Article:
How would a grief counselor appropriately address this grief? Firstly by recognizing it as such. If she were to follow a grief work model, Warden’s tasks may offer suggestions. 1) To accept the reality of the loss (Warden, p.27), and in this case of ambiguous loss, is continuing to occur at an increasingly accelerated rate. When viewed through this lens of recognition, the literature on rates of population explosion and extinction, of global warming and devastating pollution becomes very alarming indeed; however, for the first time I am able to view this sense of alarm as an important part of the grief work we share! 2) To work through the pain of grief (p.30). Knowing that grief is not just sadness but also anger, fear, numbness, loneliness, sadness, guilt, shock, anxiety, depression, agitation etc. then the fact that people’s emotions sometimes get in the way of a rational search for the most appropriate way to move forward together as a species is totally understandable! 3) To adjust to an environment in which the the deceased is missing (p.32) and learning new skills and to survive without what you have been bereaved of. The thought of survival without biodiversity on Earth is unimaginable. Many people need to deny the magnitude of the losses we face in order to cope with life in the present and this may be considered a healthy response to loss (denial), while at the same time other people are focusing their energy on learning to cope without the wilderness we are bereaved of. That might involve embracing aspects of technology which allow for maximum efficiency of resource allocation given the growing scarcity of [human] life-sustaining necessities such as clean water and food, but such initiatives are conflicted because they involve prioritizing human life which is what caused loss in the first place. 4) To emotionally relocate the deceased and move on with life (p.35). The idea of identity reconstruction is the most difficult part of bereavement to grapple with successfully when the loss is ambiguous. Here I stumble upon a possible reason why our Environmental Loss may often be unhealthy: We really don’t know who we are hurdling through space on this planet that is in ruin! Looking at our response to the loss of Nature according to Warden’s task theory indicates that we as a species seem to be coping to varying degrees with regard to the first three tasks, but accomplishing Warden’s fourth task may be necessarily complicating.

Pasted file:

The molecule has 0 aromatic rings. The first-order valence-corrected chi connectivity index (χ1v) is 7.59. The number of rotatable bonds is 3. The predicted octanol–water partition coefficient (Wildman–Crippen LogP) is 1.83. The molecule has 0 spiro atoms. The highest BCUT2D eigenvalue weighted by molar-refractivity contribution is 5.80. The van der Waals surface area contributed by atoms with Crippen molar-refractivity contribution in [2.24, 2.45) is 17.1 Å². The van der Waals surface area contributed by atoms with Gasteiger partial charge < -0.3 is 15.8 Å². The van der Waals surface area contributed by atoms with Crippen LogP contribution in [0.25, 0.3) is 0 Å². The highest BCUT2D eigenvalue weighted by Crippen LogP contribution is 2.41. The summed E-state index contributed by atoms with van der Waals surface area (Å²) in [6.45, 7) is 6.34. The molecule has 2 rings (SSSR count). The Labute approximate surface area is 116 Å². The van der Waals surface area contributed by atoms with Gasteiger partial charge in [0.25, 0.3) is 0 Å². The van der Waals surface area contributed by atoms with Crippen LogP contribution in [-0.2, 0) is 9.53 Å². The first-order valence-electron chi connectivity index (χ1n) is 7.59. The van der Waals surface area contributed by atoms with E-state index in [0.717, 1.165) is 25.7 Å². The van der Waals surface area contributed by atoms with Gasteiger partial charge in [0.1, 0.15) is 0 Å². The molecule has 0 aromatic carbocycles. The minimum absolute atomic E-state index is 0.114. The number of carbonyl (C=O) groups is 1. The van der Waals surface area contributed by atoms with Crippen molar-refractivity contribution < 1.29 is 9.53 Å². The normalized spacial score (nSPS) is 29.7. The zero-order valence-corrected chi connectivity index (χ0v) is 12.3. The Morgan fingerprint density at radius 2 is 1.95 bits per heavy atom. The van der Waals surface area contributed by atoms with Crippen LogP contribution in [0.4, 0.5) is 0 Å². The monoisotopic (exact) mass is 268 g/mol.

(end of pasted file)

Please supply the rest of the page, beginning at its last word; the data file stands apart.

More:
Since the idea of continuing bonds is so often included in the grief work model it is worth some discussion here. What is the nature of the bonds we maintain with aspects of our environment which are gone as well as those we anticipate losing in the foreseeable future? I cry as I wonder how we honour the frogs, the rainforests, the rivers, the oceans etc, etc, etc, etc, etc. How are we as individuals to experience resiliency and post traumatic growth when We (by that I mean Gaia, we-as-wilderness, as a collection of all life energy) are but a damaged fraction of our former self? What are our strengths and weaknesses in terms of coping with Environmental Loss? What are some examples of ways we are coping effectively and it what ways is our collective response to this grief maladaptive? How are we to maintain healthy bonds with the languishing planet on which we live?